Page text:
too expensive for it to be a regular hobby.  However, since the water is
very shallow, though rocky, right out to the edge of the reef many locals
can be seen out there every day using rods to reach the deeper waters.

There is one main shop that stocks up approximately every six to eight
weeks when the ship arrives and smaller shipments arrive irregularly on
the twice-weekly plane.  Hence most of our spare time is taken up with
frequent short shopping trips to try to find the essentials after the
plane arrives and before the local Chinese buy up everything for their
restaurants and shops.  Almost everything is imported from Australia,
except for a small amount of fruit and vegetables from the Solomon
Islands, and the prices are almost double Australian prices.

We eat out occasionally but with only Chinese restaurants to choose
from the lack of variety isn't a great incentive, even though the food
quality is reasonable and cheaper than the we expected considering the
price of food in the shops.
Viv has quite a problem keeping herself busy in the days. Normally
she would walk a lot but there are so many dogs on the roads that she
doesn't feel comfortable - even thought most of the dogs look too
frail to hurt anyone.  But there have been cases of people being
bitten so you can't be too careful.  There has been talk of a stray
dog cull ever since we arrived but it hasn't happened yet.  We are
often barked at when we go walking in the evenings and a weekends
but we usually carry a big stick in the worst areas and so far we
haven't had a problem.  A few weeks ago we took part in a round the
island walk.  It is about 16 km and it took about 3 hours.  We did it
between 5.00 and 8.00 pm when most of the dogs were off duty!

My project is a new Secondary School designed to give the young
people of Nauru some hope for their future through qualifying for
further training at other institutions in the Pacific, Australia and
New Zealand.  Work is proceeding slowly as we have to train almost
all the workers in the basic trades because many of them have minimal
work experience. Nauruans brought in other Islanders to do their
work during their wealthy times. So they have a lot of catching up to
do in work quality and work ethics but, so far, they have been quite
good, cheerful workers and they are keen to learn.  

There were also teething problems getting the project going before I
arrived and so work started very late and then there were delays due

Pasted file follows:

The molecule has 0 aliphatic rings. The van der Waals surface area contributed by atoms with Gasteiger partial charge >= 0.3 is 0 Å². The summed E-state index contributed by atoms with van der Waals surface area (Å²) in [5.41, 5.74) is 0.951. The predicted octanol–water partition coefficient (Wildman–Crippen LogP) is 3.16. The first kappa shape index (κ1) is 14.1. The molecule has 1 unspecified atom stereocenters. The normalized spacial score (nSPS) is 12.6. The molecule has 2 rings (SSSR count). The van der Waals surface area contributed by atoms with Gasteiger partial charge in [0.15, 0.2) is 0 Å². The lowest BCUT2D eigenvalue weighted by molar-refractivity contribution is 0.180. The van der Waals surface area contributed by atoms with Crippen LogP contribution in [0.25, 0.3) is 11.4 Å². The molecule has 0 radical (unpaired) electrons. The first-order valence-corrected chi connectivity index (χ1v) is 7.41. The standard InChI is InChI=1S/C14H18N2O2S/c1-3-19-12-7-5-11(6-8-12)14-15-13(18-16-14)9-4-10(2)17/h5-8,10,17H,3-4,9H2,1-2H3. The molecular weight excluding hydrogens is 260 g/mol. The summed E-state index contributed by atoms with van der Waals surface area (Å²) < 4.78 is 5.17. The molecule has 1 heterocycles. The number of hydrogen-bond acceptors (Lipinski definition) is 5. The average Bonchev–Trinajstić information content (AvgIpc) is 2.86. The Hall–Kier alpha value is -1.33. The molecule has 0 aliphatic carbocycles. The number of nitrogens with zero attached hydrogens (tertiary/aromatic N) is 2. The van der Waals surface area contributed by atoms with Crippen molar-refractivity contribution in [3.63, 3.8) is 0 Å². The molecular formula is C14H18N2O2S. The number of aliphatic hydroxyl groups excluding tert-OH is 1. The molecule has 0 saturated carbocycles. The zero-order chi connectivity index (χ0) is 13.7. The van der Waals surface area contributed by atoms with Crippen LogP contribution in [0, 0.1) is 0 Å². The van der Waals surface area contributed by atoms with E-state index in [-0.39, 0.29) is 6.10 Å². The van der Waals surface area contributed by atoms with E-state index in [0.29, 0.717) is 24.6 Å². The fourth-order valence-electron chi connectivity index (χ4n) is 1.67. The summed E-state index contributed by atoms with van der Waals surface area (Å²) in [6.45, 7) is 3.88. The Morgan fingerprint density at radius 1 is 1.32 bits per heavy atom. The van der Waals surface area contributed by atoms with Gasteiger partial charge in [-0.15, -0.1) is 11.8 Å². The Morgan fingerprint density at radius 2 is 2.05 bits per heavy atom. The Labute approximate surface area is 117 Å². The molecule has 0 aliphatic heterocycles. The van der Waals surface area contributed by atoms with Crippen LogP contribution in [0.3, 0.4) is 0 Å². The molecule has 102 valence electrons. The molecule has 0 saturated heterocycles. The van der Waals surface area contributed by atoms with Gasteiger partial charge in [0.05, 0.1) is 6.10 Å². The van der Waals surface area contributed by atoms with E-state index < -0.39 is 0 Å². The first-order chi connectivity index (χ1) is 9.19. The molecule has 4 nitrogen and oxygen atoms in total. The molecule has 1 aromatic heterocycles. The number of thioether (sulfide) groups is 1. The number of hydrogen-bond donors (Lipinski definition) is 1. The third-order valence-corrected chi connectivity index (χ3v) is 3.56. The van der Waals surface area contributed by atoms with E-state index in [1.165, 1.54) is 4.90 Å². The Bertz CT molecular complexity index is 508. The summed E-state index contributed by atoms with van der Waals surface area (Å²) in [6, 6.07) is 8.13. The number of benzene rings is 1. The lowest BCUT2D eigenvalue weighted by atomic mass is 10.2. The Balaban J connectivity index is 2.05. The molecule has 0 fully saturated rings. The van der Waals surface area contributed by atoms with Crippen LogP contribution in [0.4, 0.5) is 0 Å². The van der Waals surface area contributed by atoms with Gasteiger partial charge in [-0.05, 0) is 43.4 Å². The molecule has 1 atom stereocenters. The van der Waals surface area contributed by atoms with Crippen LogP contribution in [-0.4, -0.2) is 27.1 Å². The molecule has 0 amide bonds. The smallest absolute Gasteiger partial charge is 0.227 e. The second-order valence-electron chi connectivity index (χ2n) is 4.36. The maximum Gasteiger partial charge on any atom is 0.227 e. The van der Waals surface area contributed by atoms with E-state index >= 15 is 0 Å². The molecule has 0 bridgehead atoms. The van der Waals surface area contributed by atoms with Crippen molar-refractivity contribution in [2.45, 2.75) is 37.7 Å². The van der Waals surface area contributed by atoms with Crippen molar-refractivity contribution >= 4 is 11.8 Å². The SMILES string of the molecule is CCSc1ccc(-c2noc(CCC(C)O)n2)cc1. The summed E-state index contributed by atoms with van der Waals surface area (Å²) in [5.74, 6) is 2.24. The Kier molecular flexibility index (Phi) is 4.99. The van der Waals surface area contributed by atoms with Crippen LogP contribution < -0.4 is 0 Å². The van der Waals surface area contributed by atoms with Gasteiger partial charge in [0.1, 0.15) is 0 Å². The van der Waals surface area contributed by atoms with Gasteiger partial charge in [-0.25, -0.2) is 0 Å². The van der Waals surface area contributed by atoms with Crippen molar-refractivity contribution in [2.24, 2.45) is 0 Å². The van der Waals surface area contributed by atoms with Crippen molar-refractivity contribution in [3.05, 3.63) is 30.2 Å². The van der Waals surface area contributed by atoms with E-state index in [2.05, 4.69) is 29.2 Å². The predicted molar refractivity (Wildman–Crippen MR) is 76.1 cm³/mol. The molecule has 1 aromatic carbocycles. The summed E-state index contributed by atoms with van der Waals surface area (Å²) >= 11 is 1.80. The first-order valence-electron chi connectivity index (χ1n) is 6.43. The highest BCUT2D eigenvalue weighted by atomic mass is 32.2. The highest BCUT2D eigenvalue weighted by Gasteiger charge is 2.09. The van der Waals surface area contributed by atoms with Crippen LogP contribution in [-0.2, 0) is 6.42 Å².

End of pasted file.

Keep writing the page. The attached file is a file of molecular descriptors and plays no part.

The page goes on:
to the late arrival of the ship carrying most of the mobilisation gear.
Now the latest hold-up is the discovery of an unexploded artillery
shell from WW2 right in the middle of the site. Fortunately we can
still work in the outer areas of the site and we are hopeful that it
will be removed before the New Year.

At the moment we are back in
Australia for a short break.  
We chose this time of year so
that we could attend
Samantha's graduation, even
though we would prefer to come
in January when things are back
to normal. It's been a long haul
but now we can finally call her
Dr Williams.  

She has elected to do her
intern year in Townsville so
it looks like this will continue
to be our base for at least
another year.

Particularly since Kimberly is still working here for  a local
architectural company. Her latest interest, in which she has had some
very good results, is in producing 3D graphics for marketing new
projects. She hopes to continue her studies in that area when she
moves back to the Brisbane area in a year or so.  

In the meantime we will head back to Nauru at the beginning of
January and hope that things will settle down so that we can get into
some sort of routine. There have been promises of a new, reliable
mobile phone service soon but, like so many things in Nauru, we'll
believe it when we see it.

After all, one of the most common phrases heard amongst expats is
when explaining away a fanciful story as 'only another Naurumour'!
Satellite photo from a few years ago showing the hardy
vegetation that has grown back over the mined area.
Since the photo was taken new 'secondary' phosphate mining
has commenced and the bright white, coral   pinnacles are again
in evidence in the interior of the    island or 'topside' as the
area is called locally.